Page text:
Blogging, as well as almost all media, is become much more mobile. Not only are people reading and consuming news on the go, but they are also recording, writing and photographing it as well.
This move stems directly from the rise in both smartphones, which often include high-definition video/still cameras, as well as other portable recording and Internet-connected devices. From Flip cameras to laptops, you can run an entire multimedia empire without ever sitting in an office.
However, all of this mobility comes with it a series of new legal questions and issues that desktop-only bloggers don’t have to face. When you’re recording audio and video on the street, you have some additional concerns to worry about.
Fortunately, they are legal questions that you can easily address and deal with, so long as you’re aware of them and take steps to avoid them before you step out the door. read more
Copyright is a notoriously confusing and complicated area of law, but one that also impacts nearly every part of our daily lives. As such, it is pretty much inevitable that well-intended people are going to make mistakes.
However, with copyright law, blunders can be very costly. In addition to the threat of a lawsuit, one can have their site shut down, access to some of their favorite services revoked and lose a lot of credibility. Even if none of those things comes to pass, a copyright dispute is still a major headache and one that most, if given the choice, would prefer to avoid.
As such, it’s important for bloggers to be aware of some of the more common copyright pitfalls that come from blogging and, more importantly, how to avoid them.
With that in mind, here are three of the most common copyright blunders bloggers make and what can be done to prevent yourself from falling into them. Fortunately, all are easy mistakes to see and avoid, if you know to look for them. read more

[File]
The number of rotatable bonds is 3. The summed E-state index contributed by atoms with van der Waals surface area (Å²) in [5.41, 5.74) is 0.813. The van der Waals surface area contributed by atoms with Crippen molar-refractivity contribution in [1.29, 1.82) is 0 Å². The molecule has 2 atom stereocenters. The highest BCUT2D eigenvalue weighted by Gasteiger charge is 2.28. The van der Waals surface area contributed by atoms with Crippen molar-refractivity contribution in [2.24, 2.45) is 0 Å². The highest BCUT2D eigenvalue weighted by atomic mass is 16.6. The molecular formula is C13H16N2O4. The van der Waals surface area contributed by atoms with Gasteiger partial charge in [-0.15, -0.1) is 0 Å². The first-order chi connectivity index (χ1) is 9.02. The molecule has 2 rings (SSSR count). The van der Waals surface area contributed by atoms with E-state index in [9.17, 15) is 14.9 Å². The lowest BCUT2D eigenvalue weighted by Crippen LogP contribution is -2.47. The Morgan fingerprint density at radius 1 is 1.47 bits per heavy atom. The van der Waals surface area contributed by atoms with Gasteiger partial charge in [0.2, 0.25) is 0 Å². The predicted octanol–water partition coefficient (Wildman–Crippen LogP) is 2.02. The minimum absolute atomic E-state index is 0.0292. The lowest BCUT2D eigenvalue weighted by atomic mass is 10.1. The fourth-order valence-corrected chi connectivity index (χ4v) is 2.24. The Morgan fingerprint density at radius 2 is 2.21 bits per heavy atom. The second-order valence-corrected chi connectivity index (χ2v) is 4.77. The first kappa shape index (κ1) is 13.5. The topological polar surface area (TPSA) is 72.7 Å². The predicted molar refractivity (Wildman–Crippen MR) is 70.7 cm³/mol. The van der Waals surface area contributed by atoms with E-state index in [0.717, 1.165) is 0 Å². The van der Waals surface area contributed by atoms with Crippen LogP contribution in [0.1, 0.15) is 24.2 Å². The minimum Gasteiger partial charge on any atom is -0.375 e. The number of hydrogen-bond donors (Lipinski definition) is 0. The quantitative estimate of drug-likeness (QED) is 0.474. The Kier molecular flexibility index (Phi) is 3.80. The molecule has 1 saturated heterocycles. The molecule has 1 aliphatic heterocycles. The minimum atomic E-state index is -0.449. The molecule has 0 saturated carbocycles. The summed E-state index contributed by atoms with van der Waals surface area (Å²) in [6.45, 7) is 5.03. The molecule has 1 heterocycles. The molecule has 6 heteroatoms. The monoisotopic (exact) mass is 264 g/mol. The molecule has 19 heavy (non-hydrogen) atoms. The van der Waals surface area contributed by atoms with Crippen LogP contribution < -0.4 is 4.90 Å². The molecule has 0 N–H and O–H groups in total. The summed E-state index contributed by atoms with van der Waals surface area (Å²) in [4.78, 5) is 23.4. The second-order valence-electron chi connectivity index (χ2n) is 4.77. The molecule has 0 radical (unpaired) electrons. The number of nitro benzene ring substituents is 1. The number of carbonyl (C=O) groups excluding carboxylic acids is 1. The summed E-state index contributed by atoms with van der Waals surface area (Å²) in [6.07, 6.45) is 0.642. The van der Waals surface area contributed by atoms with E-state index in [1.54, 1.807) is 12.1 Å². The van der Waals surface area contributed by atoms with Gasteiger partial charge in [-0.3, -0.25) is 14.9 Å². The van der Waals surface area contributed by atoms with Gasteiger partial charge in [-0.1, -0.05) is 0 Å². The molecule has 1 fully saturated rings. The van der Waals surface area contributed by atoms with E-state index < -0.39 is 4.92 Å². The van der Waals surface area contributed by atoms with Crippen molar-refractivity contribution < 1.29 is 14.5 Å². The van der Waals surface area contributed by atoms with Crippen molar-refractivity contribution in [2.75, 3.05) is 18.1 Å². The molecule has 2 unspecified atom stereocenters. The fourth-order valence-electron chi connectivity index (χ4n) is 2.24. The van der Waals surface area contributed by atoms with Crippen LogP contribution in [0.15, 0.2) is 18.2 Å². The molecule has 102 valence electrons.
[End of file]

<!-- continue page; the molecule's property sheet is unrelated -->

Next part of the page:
Photo sharing site Flickr has been on a roll in its support of mobile operating systems and their accompanying browsers. A Windows 7 App that fully integrates in to the OS and presents a clean interface was released recently. Shortly after Flickr turned its sights to iOS and released an iPad optimized version of the site.
The new iPad friendly addition is a change to the light box. When browsing the site on your iPad you’ll be able to access a full screen photo viewer and initiate a slideshow:
We’re happy to announce some big improvements to the photo light box for iPad users! The light box is a handy, full browser photo viewer available from any photo page. From a photo page on Flickr, simply tap on a photo to view it larger (if available) and on a clean, dark background.
While Flickr has a native iPhone App that taps in to the power of iOS and the hardware, no native iPad exists yet. Flickr may opt to focus on its site and continue improving it for iPad users instead of releasing an official App. As fellow Blog Herald author Darnell Clayton mused, Yahoo’s growing commitment to the service and expanding features to mobile devices hints Yahoo! doesn’t want to shutdown the service like it’s doing with Delicious.
Social Media played a huge part in helping the Egyptian populace coordinate a revolution that the whole world followed. Despite the new defunct Mubarak’s attempts to silence the people by disconnecting all internet connectivity in the country, updates were still sent out by Bloggers using old school mediums such as faxing. Following Mubarak’s fall, we’re still receiving updates on the Egyptian revolution thanks to the brave Bloggers, Journalists and Photographers giving us an intimate view of a country going through a massive change.